ARGUMENT: The Internet impairs our ability to contemplate and concentrate for long, sustained periods of time

AN ex-colleague of mine (Ryan Calder) started an interesting debate about the Internet on Facebook. He was asking whether or not people thought that the Internet (and cyber culture in general) impairs our ability to concentrate. Some of the comments were quite interesting.

Does the Internet impair our ability to concentrate?

Kathryn: It's a complete problem. I actually disconnect when I have to graft properly now. It's to easy to justify looking at loads of irrelevant poop when you're permanently online.

T.J.: I have to force myself to write sometimes in places without the internet, and it's like de-toxing.

Ryan: At least your attention span isn't completely diminished... you both managed to engage in this status update momentarily.

Hayden: Yup, and video games and cartoons too. The brain learns to discard information at the same rate it receives it. What it doesn't learn to do is differentiate between PC time and real time so we end up discarding information constantly even when we shouldn't.

Lesley: Those of us who teach have seen this change for years! Certainly true. Not just the Internet - all technology.

Ryan: But isn't the Internet subsuming most technology? So increasingly, most gadgets have the Internet inherent in them?

Hayden: It is, and I find that the things I want to do have become over reliant on the internet. We have been conditioned into being reliant on the web for many things we wouldn't have been able to do in the past. Also most gadgets don't work without internet connectivity so we're stuck.

Marek: Ryan, I agree with you. People don't read anything else than short status updates and re-posts, moving constantly from one to the next. It is like people develop ADD from the moment they learn to use a mouse.

Tamlyn: Have you seen what it's doing to teenagers' spelling and grammar!? If you look at the Facebook page of the average teenager it looks like the person is half-witted!! I often have to have a 'face break' as I call it and take a week or so of no FB and of read books only.... feels like I'm saving my brain cells when I do it!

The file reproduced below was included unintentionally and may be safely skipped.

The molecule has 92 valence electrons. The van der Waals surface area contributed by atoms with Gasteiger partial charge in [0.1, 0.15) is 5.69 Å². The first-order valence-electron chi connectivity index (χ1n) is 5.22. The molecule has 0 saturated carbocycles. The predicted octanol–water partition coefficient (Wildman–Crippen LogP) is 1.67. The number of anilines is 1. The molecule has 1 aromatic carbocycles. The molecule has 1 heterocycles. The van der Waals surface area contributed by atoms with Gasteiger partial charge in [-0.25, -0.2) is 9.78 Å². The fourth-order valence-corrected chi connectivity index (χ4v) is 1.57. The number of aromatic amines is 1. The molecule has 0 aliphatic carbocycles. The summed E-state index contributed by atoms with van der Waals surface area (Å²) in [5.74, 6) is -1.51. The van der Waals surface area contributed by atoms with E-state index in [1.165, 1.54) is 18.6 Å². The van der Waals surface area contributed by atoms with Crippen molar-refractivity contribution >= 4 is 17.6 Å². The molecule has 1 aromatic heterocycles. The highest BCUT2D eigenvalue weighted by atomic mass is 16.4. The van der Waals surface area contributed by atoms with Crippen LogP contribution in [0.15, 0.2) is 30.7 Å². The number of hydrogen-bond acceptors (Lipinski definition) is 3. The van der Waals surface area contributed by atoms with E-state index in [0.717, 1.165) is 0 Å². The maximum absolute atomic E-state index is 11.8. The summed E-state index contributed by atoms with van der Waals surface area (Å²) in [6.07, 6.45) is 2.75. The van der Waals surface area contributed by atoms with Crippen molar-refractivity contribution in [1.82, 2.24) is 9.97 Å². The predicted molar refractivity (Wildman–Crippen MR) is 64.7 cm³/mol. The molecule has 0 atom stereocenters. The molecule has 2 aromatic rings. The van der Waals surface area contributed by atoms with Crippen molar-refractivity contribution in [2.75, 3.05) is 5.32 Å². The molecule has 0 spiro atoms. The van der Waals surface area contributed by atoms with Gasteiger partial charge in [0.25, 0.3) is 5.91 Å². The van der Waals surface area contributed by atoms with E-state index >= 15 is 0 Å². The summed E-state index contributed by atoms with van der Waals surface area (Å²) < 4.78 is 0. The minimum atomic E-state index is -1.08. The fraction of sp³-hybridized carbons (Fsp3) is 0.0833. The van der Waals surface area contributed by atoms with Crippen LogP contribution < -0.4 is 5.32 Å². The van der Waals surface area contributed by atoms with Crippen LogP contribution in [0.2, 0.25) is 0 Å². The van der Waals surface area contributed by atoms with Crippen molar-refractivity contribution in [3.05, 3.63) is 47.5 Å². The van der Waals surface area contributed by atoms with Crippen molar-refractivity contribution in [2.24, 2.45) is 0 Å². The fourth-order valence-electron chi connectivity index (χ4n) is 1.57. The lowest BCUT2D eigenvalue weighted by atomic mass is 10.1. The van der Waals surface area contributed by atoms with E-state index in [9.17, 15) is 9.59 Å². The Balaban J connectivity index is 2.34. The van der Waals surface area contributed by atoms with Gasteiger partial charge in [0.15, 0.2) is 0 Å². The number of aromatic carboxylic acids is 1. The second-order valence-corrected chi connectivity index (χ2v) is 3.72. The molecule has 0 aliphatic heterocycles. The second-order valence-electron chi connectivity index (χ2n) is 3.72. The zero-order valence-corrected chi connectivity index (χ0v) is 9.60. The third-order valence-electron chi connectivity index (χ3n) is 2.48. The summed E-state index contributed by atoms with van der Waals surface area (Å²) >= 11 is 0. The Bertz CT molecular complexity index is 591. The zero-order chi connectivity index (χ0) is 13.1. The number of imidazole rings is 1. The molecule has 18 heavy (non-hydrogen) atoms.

Marek: I do not entirely agree with Hayden on the video games and comics, though. Some of these require intense concentration.

Hayden: They do Marek but the rate of information being sent to the brain is so high that one cannot possibly retain it all so the brain sees it and discards it moments later as the games progress. So while they promote reasoning and good response they also train the brain to rapidly discard information that isn't immediately relevant. I see it in my own children and how it affects proper learning. It makes it that much more difficult to teach them when their brain is constantly discarding what they are presented with. As a result I limit video games to just a few hours on weekends.

Marek: Tamlyn, not only teenagers' spelling and grammar, but many adults too. And it is not the internet, but texting on cellphones, which usually with a certain level of maturity improve. It is also linked to social standing, and level of education with certain racial groups more prone than others.

Marek: I agree with you there, Hayden. I personally do not play video games, and I fully agree with you limiting childrens' gaming, using Whatsapp, Mxit and Facebook. I have a 20 year old student recently moving in with me, who in the beginning was constantly texting on Whatsapp. Meals are taken sitting down at the table, phones are left ringing or switched off, plugged out, with me setting the example. Texting now after a mere 3 months has been reduced to the bare minimum. Now I just have to get him off 9Gag :-)